dr. oz advice

Illustration: Jose Luis Merino

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Neck, armpits and groin

Dark, velvety patches found in your armpits and on your neck and groin are likely acanthosis nigricans. This slow-developing skin condition, which is more common in overweight and obese adults, can be a sign of type 2 diabetes. Researchers believe that insulin resistance (which causes high blood sugar and can lead to type 2 diabetes) can send some skin cells into overdrive, increasing skin thickness and darkening pigment.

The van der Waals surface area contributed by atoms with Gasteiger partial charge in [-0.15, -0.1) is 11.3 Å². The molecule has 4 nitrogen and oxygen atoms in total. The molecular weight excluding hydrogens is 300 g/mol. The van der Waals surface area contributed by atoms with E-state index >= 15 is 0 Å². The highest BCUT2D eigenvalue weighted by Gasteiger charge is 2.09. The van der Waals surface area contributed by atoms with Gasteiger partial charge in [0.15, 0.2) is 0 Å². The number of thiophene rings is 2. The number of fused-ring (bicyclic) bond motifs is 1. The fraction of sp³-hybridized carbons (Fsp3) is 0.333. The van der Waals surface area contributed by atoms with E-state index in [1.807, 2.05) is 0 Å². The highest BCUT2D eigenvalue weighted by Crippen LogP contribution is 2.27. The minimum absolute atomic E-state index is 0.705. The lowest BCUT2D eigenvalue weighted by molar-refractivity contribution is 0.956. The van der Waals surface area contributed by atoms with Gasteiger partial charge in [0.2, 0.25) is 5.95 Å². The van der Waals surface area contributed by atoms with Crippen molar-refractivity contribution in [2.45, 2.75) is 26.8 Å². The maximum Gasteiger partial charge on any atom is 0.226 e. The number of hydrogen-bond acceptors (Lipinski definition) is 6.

Protect Yourself: To help prevent diabetes, pay particular attention to your diet. Filling up on high-fiber foods (think oatmeal, beans, and broccoli) can slow the body's absorption of sugar and, as a result, may keep blood sugar within a healthy range. One study found that prediabetics who consumed the most fiber were 62 percent less likely to develop full-blown diabetes than those who consumed the least.
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As a reminder, always consult your doctor for medical advice and treatment before starting any program.

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